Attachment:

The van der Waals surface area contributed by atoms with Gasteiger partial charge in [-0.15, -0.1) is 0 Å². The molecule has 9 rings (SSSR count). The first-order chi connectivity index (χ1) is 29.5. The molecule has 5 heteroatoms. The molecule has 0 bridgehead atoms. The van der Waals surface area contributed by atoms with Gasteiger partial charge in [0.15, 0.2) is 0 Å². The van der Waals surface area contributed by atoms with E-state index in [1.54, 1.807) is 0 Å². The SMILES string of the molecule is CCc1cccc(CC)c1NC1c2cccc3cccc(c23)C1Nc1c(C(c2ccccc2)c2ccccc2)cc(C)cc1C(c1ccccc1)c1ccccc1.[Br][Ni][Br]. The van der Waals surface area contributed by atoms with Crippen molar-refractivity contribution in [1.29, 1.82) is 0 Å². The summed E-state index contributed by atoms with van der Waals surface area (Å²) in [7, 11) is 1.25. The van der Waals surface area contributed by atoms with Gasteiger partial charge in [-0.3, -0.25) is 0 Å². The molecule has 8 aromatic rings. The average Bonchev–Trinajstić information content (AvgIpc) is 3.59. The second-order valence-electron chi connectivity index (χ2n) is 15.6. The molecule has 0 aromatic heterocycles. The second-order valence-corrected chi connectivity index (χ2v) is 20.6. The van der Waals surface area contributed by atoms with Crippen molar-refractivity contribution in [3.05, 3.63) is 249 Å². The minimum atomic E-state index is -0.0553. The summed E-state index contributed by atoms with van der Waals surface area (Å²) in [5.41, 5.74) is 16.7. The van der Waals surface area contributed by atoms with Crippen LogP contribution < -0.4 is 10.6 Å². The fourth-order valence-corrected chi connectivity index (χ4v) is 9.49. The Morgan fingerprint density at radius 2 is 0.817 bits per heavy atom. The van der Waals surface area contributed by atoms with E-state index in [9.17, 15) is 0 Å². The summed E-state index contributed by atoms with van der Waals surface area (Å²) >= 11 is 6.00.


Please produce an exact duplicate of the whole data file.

The van der Waals surface area contributed by atoms with Gasteiger partial charge in [-0.15, -0.1) is 0 Å². The molecule has 9 rings (SSSR count). The first-order chi connectivity index (χ1) is 29.5. The molecule has 5 heteroatoms. The molecule has 0 bridgehead atoms. The van der Waals surface area contributed by atoms with Gasteiger partial charge in [0.15, 0.2) is 0 Å². The van der Waals surface area contributed by atoms with E-state index in [1.54, 1.807) is 0 Å². The SMILES string of the molecule is CCc1cccc(CC)c1NC1c2cccc3cccc(c23)C1Nc1c(C(c2ccccc2)c2ccccc2)cc(C)cc1C(c1ccccc1)c1ccccc1.[Br][Ni][Br]. The van der Waals surface area contributed by atoms with Crippen molar-refractivity contribution in [1.29, 1.82) is 0 Å². The summed E-state index contributed by atoms with van der Waals surface area (Å²) in [7, 11) is 1.25. The van der Waals surface area contributed by atoms with Gasteiger partial charge in [-0.3, -0.25) is 0 Å². The molecule has 8 aromatic rings. The average Bonchev–Trinajstić information content (AvgIpc) is 3.59. The second-order valence-electron chi connectivity index (χ2n) is 15.6. The molecule has 0 aromatic heterocycles. The second-order valence-corrected chi connectivity index (χ2v) is 20.6. The van der Waals surface area contributed by atoms with Crippen molar-refractivity contribution in [3.05, 3.63) is 249 Å². The minimum atomic E-state index is -0.0553. The summed E-state index contributed by atoms with van der Waals surface area (Å²) in [5.41, 5.74) is 16.7. The van der Waals surface area contributed by atoms with Crippen LogP contribution < -0.4 is 10.6 Å². The fourth-order valence-corrected chi connectivity index (χ4v) is 9.49. The Morgan fingerprint density at radius 2 is 0.817 bits per heavy atom. The van der Waals surface area contributed by atoms with E-state index in [9.17, 15) is 0 Å². The summed E-state index contributed by atoms with van der Waals surface area (Å²) >= 11 is 6.00.